The United States and China are widely perceived as rivals, but the superpowers in fact rely on one another in a number of areas and — if political maneuverings don’t get in the way — could work together on a scale that would help balance the shortcomings in their respective economies.
So said Stephen Roach, senior fellow at Yale’s Jackson Institute for Global Affairs and a former chief economist at Morgan Stanley, in an April 12 presentation at Razzo Hall. Roach’s lecture was sponsored by Clark’s Graduate School of Management.
Roach is a frequent visitor to China, and as the former head of Morgan Stanley’s global economics team he became a student of the country’s economy, spending about 15 years “learning, teaching and writing about China.”
The U.S. and China economies are mirror images of one another, yet each is on the cusp of important changes, Roach said. The nations’ relationship is “not in a good place right now,” but it has the potential to be a transformative force for the global economy. Like a marriage, he said, that relationship must be nurtured because “it’s too important to let it go off track.”
Roach noted that the while the Chinese economy continues to grow, its income per capita is only one-tenth of that of the U.S. — thanks largely to its population of 1.3 billion people, about four times that of the United States. Still, he’s optimistic that, unlike most developing countries, China will exceed the $10,000 per capita threshold, especially as better-paying jobs attract people from rural to industrial areas.
He pointed out how the two economies stand in stark contrast. China boasts the largest surplus in the history of the modern world; the U.S. holds the greatest deficit. China has money to lend; the U.S. needs to borrow. China saves too much; the U.S. saves too little. China’s consumption is half that of the U.S., the biggest consumer in the world.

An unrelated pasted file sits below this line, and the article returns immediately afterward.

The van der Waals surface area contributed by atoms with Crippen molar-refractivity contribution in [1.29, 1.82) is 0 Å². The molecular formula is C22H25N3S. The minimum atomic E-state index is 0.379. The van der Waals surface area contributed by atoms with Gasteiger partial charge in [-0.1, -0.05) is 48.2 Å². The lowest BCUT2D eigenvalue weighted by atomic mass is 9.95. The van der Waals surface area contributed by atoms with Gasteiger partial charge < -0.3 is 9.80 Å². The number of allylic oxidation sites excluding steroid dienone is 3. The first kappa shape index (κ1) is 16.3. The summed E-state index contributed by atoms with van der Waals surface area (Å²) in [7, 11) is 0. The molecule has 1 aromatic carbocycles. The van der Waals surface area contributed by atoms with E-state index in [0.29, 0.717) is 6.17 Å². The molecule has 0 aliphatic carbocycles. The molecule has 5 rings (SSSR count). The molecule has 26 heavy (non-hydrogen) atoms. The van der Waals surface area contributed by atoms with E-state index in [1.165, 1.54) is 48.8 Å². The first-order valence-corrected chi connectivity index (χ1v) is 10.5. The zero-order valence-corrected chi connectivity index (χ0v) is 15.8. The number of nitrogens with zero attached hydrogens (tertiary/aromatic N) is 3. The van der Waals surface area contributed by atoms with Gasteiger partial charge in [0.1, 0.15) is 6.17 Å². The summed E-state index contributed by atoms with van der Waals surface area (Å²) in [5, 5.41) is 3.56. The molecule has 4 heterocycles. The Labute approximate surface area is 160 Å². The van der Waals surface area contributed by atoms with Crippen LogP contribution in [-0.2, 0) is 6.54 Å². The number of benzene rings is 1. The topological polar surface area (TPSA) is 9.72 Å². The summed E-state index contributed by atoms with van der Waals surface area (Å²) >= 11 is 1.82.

Still, they enjoy “a symbiotic relationship that has worked well for both,” Roach said. “But we should not extrapolate the past into the future.”
The burst of the real estate and credit bubbles means the U.S. is more overextended than any country in modern history; consumption is stagnant. To break out of this “hibernation” will require meaningful job creation to lower the unemployment rate.
China’s economic “miracle” is showing strain, he said. Five years ago the then-Chinese premier made a surprising admission that his country’s economy may appear strong on the surface, yet he was concerned about underlying instability.
“He was dead right,” Roach said.
So-called red-line exports went bust in seven months after the premier issued that statement and a massive stimulus did not produce the desired effect, leaving the economy out of balance. Roach said China’s challenge has been to find a new source of growth that doesn’t involve exports, which had been its major driver. He noted that the export-based economy is not sustainable: It doesn’t produce enough jobs, gobbles up natural resources, and substitutes machines for people in the factories.
“Both economies have been dancing with one another, and the dance has taken them to difficult places.”